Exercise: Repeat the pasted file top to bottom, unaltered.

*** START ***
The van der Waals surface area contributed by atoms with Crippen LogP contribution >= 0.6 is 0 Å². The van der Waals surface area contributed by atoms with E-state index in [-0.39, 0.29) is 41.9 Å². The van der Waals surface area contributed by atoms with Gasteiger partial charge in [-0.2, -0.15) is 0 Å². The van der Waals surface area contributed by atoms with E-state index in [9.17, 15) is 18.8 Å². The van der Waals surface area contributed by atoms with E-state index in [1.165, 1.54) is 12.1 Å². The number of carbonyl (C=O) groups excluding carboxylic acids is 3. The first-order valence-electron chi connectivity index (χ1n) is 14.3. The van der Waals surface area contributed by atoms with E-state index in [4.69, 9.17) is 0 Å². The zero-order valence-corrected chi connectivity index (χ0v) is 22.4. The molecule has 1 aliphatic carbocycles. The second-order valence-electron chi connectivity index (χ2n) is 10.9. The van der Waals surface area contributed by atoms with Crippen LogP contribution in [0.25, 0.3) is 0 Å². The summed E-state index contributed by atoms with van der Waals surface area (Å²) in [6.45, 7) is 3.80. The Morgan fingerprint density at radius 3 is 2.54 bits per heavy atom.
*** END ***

The van der Waals surface area contributed by atoms with Crippen LogP contribution >= 0.6 is 0 Å². The van der Waals surface area contributed by atoms with E-state index in [-0.39, 0.29) is 41.9 Å². The van der Waals surface area contributed by atoms with Gasteiger partial charge in [-0.2, -0.15) is 0 Å². The van der Waals surface area contributed by atoms with E-state index in [9.17, 15) is 18.8 Å². The van der Waals surface area contributed by atoms with E-state index in [1.165, 1.54) is 12.1 Å². The number of carbonyl (C=O) groups excluding carboxylic acids is 3. The first-order valence-electron chi connectivity index (χ1n) is 14.3. The van der Waals surface area contributed by atoms with E-state index in [4.69, 9.17) is 0 Å². The zero-order valence-corrected chi connectivity index (χ0v) is 22.4. The molecule has 1 aliphatic carbocycles. The second-order valence-electron chi connectivity index (χ2n) is 10.9. The van der Waals surface area contributed by atoms with Crippen LogP contribution in [0.25, 0.3) is 0 Å². The summed E-state index contributed by atoms with van der Waals surface area (Å²) in [6.45, 7) is 3.80. The Morgan fingerprint density at radius 3 is 2.54 bits per heavy atom.